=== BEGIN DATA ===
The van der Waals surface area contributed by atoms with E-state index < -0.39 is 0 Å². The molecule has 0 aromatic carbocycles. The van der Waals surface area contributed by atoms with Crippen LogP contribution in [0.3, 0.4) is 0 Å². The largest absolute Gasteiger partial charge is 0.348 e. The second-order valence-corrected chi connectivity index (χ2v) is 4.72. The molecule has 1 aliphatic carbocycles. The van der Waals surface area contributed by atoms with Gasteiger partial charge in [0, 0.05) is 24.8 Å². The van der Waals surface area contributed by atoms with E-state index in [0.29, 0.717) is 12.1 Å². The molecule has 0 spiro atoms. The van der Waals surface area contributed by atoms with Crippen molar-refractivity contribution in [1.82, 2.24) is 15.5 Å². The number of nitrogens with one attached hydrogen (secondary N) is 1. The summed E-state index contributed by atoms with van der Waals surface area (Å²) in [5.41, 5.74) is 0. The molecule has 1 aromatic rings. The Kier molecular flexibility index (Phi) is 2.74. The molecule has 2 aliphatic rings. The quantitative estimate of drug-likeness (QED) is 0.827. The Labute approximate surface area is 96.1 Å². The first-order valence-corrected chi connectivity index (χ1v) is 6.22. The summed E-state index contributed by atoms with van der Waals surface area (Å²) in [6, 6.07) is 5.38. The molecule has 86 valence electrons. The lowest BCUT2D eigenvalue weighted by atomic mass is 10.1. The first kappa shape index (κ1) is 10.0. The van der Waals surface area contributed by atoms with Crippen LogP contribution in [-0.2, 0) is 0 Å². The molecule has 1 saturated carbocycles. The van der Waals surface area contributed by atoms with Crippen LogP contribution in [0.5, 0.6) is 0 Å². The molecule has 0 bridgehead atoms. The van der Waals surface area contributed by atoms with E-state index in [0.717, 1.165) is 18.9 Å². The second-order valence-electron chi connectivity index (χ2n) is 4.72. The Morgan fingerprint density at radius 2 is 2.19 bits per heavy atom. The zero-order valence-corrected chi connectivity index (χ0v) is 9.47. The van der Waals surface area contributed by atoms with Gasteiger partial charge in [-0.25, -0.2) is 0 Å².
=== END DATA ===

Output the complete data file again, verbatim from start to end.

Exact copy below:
The van der Waals surface area contributed by atoms with E-state index < -0.39 is 0 Å². The molecule has 0 aromatic carbocycles. The van der Waals surface area contributed by atoms with Crippen LogP contribution in [0.3, 0.4) is 0 Å². The largest absolute Gasteiger partial charge is 0.348 e. The second-order valence-corrected chi connectivity index (χ2v) is 4.72. The molecule has 1 aliphatic carbocycles. The van der Waals surface area contributed by atoms with Gasteiger partial charge in [0, 0.05) is 24.8 Å². The van der Waals surface area contributed by atoms with E-state index in [0.29, 0.717) is 12.1 Å². The molecule has 0 spiro atoms. The van der Waals surface area contributed by atoms with Crippen molar-refractivity contribution in [1.82, 2.24) is 15.5 Å². The number of nitrogens with one attached hydrogen (secondary N) is 1. The summed E-state index contributed by atoms with van der Waals surface area (Å²) in [5.41, 5.74) is 0. The molecule has 1 aromatic rings. The Kier molecular flexibility index (Phi) is 2.74. The molecule has 2 aliphatic rings. The quantitative estimate of drug-likeness (QED) is 0.827. The Labute approximate surface area is 96.1 Å². The first-order valence-corrected chi connectivity index (χ1v) is 6.22. The summed E-state index contributed by atoms with van der Waals surface area (Å²) in [6, 6.07) is 5.38. The molecule has 86 valence electrons. The lowest BCUT2D eigenvalue weighted by atomic mass is 10.1. The first kappa shape index (κ1) is 10.0. The van der Waals surface area contributed by atoms with Crippen LogP contribution in [-0.2, 0) is 0 Å². The molecule has 1 saturated carbocycles. The van der Waals surface area contributed by atoms with Crippen LogP contribution in [0.5, 0.6) is 0 Å². The molecule has 0 bridgehead atoms. The van der Waals surface area contributed by atoms with E-state index in [0.717, 1.165) is 18.9 Å². The second-order valence-electron chi connectivity index (χ2n) is 4.72. The Morgan fingerprint density at radius 2 is 2.19 bits per heavy atom. The zero-order valence-corrected chi connectivity index (χ0v) is 9.47. The van der Waals surface area contributed by atoms with Gasteiger partial charge in [-0.25, -0.2) is 0 Å².